Geert Bourgeois, separatist president of the Belgian region of Flanders, said Scotland should be admitted as a full member without delay.“It would be quite Kafkaesque, if there were a part of the country that wanted to stay in the EU, if the EU turned around and made them join the back of the queue,” he said.But the government in Madrid, for one, is unlikely to take such a benign view given that it faces a strong separatist movement in Catalonia, which like Scotland is pro-EU.
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U Htin Kyaw is Myanmars new president
Nay Pyi Taw: Myanmar\\\'s parliament on Tuesday elected U Htin Kyaw of the ruling National League for Democracy (NLD) party as the new president, the first civilian to lead the country after over 50 years of military rule.U Htin Kyaw, a 69-year-old academic and long-time aide of NLD leader Aung San Suu Kyi, was elected with 360 votes while U Myint Swe from the Union Solidarity and Development Party (USDP), who was directly assigned by the military, was elected first vice president with 213 votes, the Myanmar Times reported.The appointed military bloc in parliament holds 166 seats, 25 percent of the total, while the military-backed USDP has 41 seats in the two houses.
U Henry Van Thio, an NLD upper house member and an ethnic Chin Christian, was elected second vice president with 79 votes.Suu Kyi, who led her party to victory over the military-backed USDP in last November’s general elections, is barred by the constitution from becoming president because her sons are foreign nationals.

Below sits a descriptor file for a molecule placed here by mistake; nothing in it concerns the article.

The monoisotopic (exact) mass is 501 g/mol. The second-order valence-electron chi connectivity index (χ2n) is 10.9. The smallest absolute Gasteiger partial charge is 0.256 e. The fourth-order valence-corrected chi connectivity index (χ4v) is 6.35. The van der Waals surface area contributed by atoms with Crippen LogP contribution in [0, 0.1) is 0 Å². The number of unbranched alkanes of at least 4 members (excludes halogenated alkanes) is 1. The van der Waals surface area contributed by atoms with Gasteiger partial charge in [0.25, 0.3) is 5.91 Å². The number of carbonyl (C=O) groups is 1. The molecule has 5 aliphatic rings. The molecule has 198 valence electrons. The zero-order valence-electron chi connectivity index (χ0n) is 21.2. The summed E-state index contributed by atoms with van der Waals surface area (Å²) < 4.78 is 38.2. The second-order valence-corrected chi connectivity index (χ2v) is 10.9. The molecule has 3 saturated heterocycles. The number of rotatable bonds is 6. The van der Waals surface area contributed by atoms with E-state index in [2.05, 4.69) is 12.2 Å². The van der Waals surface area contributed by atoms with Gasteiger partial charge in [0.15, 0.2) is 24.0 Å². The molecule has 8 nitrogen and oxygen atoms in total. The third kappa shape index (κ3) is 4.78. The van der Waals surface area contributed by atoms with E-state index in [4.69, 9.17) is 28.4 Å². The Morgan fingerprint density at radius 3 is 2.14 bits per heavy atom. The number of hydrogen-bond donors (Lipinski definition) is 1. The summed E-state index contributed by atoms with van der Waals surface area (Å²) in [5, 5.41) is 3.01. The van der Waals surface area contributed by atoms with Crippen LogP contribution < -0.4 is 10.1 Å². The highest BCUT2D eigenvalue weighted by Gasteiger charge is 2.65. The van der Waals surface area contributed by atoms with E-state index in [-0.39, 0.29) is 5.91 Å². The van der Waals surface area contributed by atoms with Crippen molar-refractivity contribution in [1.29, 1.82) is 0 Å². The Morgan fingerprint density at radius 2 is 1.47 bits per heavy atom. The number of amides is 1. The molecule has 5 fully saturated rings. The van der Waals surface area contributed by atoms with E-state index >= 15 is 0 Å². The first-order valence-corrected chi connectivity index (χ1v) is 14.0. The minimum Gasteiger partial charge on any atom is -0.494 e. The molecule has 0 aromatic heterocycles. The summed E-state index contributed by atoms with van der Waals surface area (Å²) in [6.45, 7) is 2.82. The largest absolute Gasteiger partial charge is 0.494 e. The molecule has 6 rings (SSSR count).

U.S. Capitol Reopens After Brief Lockdown Due To Police Activity
Police briefly ordered a lockdown of the U.S. Capitol because of police activity on Friday, and a Senate aide said officers were searching for a woman who may have a weapon in a basement area near the U.S. House of Representatives.Police gave an all-clear notice to reopen the Capitol building shortly after 9:30 a.m. (1330 GMT), about a half an hour after the lockdown began. It was not immediately clear whether the police had found the person they were seeking.
One Capitol Police officer said the lockdown was because an “event” was under way and authorities were searching for someone. The lockdown meant people in the building were required to remain in their offices with locked doors and windows. The U.S. Capitol visitor’s center also was temporarily closed.A Senate aide said he heard on Capitol Police officers’ radios that authorities were searching for a “possible female who could be armed in the subway of the Rayburn Building.” That building is connected by a subway to the U.S. Capitol and has offices and hearing rooms for U.S. representatives.The aide said he heard the radio traffic about the search for the woman shortly before 9 a.m.. Police put up yellow tape preventing reporters and others from entering any part of the Capitol.
വായനക്കാരുടെ അഭിപ്രായങ്ങള് താഴെ എഴുതാവുന്നതാണ്.
ദയവായി അവഹേളനപരവും വ്യക്തിപരമായ അധിക്ഷേപങ്ങളും അശ്ളീല പദപ്രയോഗങ്ങളും ഒഴിവാക്കുക.
വായനക്കാരുടെ അഭിപ്രായ പ്രകടനങ്ങള്ക്കോ അധിക്ഷേപങ്ങള്ക്കോ അശ്ളീല പദപ്രയോഗങ്ങള്ക്കോ 24ന്യൂസ്ലൈവ്.കോം , അമ്മത്തൊട്ടിൽ.കോം ഉത്തരവാദിയായിരിക്കില്ല.